Secretary of State Mike Pompeo on Sunday trumpeted progress in U.S.-North Korean relations on a slew of issues, from efforts to persuade Pyongyang to abandon nuclear weapons to closing in on details for a second Trump-Kim Jong-un summit.
Mr. Pompeo arrived in Seoul hours after wrapping up his fourth visit to North Korea on Sunday, telling reporters it was a “good trip” and that he and Mr. Kim made strides on the initiatives discussed at June’s historic summit in Singapore between the North Korean leader and President Trump.
“We had a good, productive conversation,” Mr. Pompeo said during a joint briefing with South Korean President Moon Jae-in. “As President Trump said, there are many steps along the way, and we took one of them today. It was another step forward. So this is, I think, a good outcome for all of us.”
According to Associated Press reports, Mr. Kim echoed Mr. Pompeo’s optimism. “It’s a very nice day that promises a good future for both countries,” Mr. Kim said as he, Mr. Pompeo and their respective entourages met for a 90-minute working lunch at the Paekhwawon State Guest House in the North Korean capital.
Prior to the lunch, Mr. Kim and Mr. Pompeo held closed-door talks for roughly 3 hours. Stephen Biegun, U.S. special envoy for North Korea, and Andrew Kim, head of the Korea working group at the CIA, attended as part of the U.S. delegation. Mr. Kim was accompanied by his sister, Kim Yo-jong, and Kim Yong-chol, the North’s former top intelligence official and the main conduit for talks between the regime and Mr. Pompeo.
Despite the goodwill expressed by both sides, neither Mr. Pompeo nor Mr. Kim opted to disclose details. During the joint press conference in Seoul, Mr. Moon attempted to press Mr. Pompeo to shed a little light on Sunday’s talks.
“Since we have the media present here, I would like to ask you to disclose anything that you can open to the public here,” Mr. Moon said. Mr. Pompeo politely declined, telling the South Korean leader, “I don’t have much to add but we had a good, productive conversation.”
White House critics argue that Mr. Kim and the regime in the North have leveraged Mr. Trump’s efforts to engage with Pyongyang to earn legitimacy in the international community while harboring no real intention to follow through on major U.S. initiatives, such as denuclearization on the Korean Peninsula.
However, administration officials argue that Mr. Trump has broken through decades of diplomatic impasses that have stymied previous efforts to establish ties with Pyongyang. But officials have acknowledged the road to reconciliation for North Korea, the U.S. and the international community remains long.
Bilateral talks between North Korea and Washington faltered recently, and Mr. Trump canceled an earlier round of meetings. Sunday’s talks marked the first breakthrough in that impasse since Singapore.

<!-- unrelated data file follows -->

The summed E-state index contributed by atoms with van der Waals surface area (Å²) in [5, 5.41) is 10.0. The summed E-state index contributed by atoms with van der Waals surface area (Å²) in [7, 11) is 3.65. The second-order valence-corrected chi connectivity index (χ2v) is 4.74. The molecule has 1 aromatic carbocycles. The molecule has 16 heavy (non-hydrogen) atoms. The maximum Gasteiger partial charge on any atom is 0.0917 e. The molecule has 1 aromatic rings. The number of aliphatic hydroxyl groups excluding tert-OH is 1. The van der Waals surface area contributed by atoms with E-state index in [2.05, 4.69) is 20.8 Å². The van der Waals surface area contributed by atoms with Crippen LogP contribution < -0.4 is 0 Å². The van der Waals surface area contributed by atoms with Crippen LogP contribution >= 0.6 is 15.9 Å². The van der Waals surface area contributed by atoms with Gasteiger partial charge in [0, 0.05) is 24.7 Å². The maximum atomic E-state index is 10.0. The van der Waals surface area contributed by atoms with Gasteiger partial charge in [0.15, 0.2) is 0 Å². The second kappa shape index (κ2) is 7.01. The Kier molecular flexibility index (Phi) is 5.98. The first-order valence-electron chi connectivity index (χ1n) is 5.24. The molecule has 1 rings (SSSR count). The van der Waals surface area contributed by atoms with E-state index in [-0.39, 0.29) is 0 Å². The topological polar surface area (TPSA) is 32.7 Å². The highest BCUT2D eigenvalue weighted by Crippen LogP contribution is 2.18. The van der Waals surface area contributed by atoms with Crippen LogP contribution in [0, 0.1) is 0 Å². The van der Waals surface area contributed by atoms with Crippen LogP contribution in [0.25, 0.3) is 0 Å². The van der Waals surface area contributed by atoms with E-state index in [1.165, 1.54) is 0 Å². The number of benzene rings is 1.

Mr. Pompeo’s visit to North Korea was “better than the last time [but] it’s going to be a long haul” to get Mr. Kim to acquiesce to Washington’s demands, a U.S. official tied to Mr. Pompeo’s delegation told Fox News on Sunday.
While details were scarce on Sunday’s meeting, U.S. officials said the visit focused on the nuts and bolts of the denuclearization process, proffered by the Trump administration in June, as well as the diplomatic parameters for a proposed second summit between Mr. Trump and Mr. Kim.
In Washington, Mr. Trump indicated his willingness to hold a second face-to-face summit with the North Korean leader.
“I look forward to seeing Chairman Kim again, in the near future,” Mr. Trump tweeted Sunday, citing the progress he and Mr. Kim made in Singapore, just as Mr. Pompeo was wrapping up his visit in Pyongyang.
Analysts in the U.S. were upbeat but cautious.
“While there is no way Secretary of State Mike Pompeo in roughly 210 minutes with Chairman Kim Jong-un achieved any major breakthroughs Sunday, [he] may have achieved his goal nonetheless: exploring the timing and possible locations for a second U.S.-North Korea summit,” said Harry Kazianis, head of defense studies at the Washington-based Center for the National Interest.
Mr. Trump’s willingness to secure a second summit with North Korea could lead to an offer to officially end the Korean War, Mr. Kazianis said, in exchange “for a big action towards denuclearization.”
“Trump will likely be tempted to hold such a summit quickly, and possibly even in the North Korean capital of Pyongyang, to make history and drive headlines, pointing to another success right before the midterm elections,” he said.
The administration has resisted efforts to officially end the war between North and South Korea — the two countries are technically under a 1953 cease-fire agreement — out of concern that a peace deal would increase pressure on the U.S. to remove troops from South Korea.
But Mr. Moon and Mr. Kim have pushed for the end-of-war declaration by December. Mr. Moon has argued that he and Mr. Kim have agreed that such a “political declaration” wouldn’t require the pullout of 28,500 U.S. troops stationed in South Korea.